In epithelial cells β-catenin plays a critical role as a component of the cell-cell adhesion apparatus and as a coactivator of the TCF/LEF (T-cell transcription factor/lymphoid enhancer binding factor) family of transcription factors. Deregulation of β-catenin has been implicated in the malignant transformation of cells of epithelial origin. However, a function for β-catenin in hematologic malignancies has not been reported. β-Catenin is not detectable in normal peripheral blood T cells but is expressed in T-acute lymphoblastic leukemia cells and other tumor lines of hematopoietic origin and in primary lymphoid and myeloid leukemia cells. β-Catenin function was examined in Jurkat T-acute lymphoblastic leukemia cells. Overexpression of dominant-negative β-catenin or dominant-negative TCF reduced β-catenin nuclear signaling and inhibited Jurkat proliferation and clonogenicity. Similarly, these constructs inhibited proliferation of K562 and HUT-102 cells. Reduction of β-catenin expression with β-catenin antisense down-regulated adhesion of Jurkat cells in response to phytohemagglutinin. Incubation of Jurkat cells with anti-Fas induced caspase-dependent limited proteolysis of β-catenin N- and C-terminal regions and rapid redistribution of β-catenin to the detergent-insoluble cytoskeleton, concomitant with a marked decline in nuclear β-catenin signaling. Fas-mediated apoptosis was potentiated by inhibition of β-catenin nuclear signaling. The data suggest that β-catenin can play a significant role in promoting leukemic cell proliferation, adhesion, and survival.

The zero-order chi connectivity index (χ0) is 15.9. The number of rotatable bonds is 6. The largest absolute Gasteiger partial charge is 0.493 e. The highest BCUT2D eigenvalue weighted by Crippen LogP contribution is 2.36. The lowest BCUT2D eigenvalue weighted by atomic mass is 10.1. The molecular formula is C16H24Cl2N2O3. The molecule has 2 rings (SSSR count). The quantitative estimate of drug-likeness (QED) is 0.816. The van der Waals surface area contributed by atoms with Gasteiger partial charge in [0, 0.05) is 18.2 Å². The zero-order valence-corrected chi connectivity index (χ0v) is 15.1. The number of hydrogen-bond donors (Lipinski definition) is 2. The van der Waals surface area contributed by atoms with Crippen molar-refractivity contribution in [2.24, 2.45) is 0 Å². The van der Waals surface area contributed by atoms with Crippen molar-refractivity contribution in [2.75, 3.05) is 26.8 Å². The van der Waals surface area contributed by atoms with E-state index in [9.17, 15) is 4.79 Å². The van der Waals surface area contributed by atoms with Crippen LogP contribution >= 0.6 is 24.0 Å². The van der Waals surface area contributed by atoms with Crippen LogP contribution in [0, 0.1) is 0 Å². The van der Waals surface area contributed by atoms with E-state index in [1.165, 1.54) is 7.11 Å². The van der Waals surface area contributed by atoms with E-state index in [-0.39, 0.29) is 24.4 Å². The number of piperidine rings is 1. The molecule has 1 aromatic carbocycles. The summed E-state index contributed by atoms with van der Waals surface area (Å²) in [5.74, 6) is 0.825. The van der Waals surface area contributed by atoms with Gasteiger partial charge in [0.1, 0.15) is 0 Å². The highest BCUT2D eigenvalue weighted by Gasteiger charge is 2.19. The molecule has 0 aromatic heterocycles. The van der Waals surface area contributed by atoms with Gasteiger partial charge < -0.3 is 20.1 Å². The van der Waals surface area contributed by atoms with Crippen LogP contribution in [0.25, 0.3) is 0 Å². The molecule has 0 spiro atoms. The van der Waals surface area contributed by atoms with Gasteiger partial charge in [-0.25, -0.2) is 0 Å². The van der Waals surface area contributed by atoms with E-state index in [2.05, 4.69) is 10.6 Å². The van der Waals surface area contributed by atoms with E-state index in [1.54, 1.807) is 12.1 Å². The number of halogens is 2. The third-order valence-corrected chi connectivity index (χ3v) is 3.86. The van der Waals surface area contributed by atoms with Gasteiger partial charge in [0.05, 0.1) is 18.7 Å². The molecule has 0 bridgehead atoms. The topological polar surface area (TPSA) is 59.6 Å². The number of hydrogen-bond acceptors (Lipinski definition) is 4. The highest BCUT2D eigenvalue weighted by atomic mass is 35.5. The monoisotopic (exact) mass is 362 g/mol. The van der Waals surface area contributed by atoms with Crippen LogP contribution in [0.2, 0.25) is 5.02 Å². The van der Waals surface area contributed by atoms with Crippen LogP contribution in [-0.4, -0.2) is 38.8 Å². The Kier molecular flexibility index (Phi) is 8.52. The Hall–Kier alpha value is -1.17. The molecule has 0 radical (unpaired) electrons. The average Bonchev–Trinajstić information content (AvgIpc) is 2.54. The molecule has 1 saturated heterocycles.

ASJC Scopus subject areas
- Cell Biology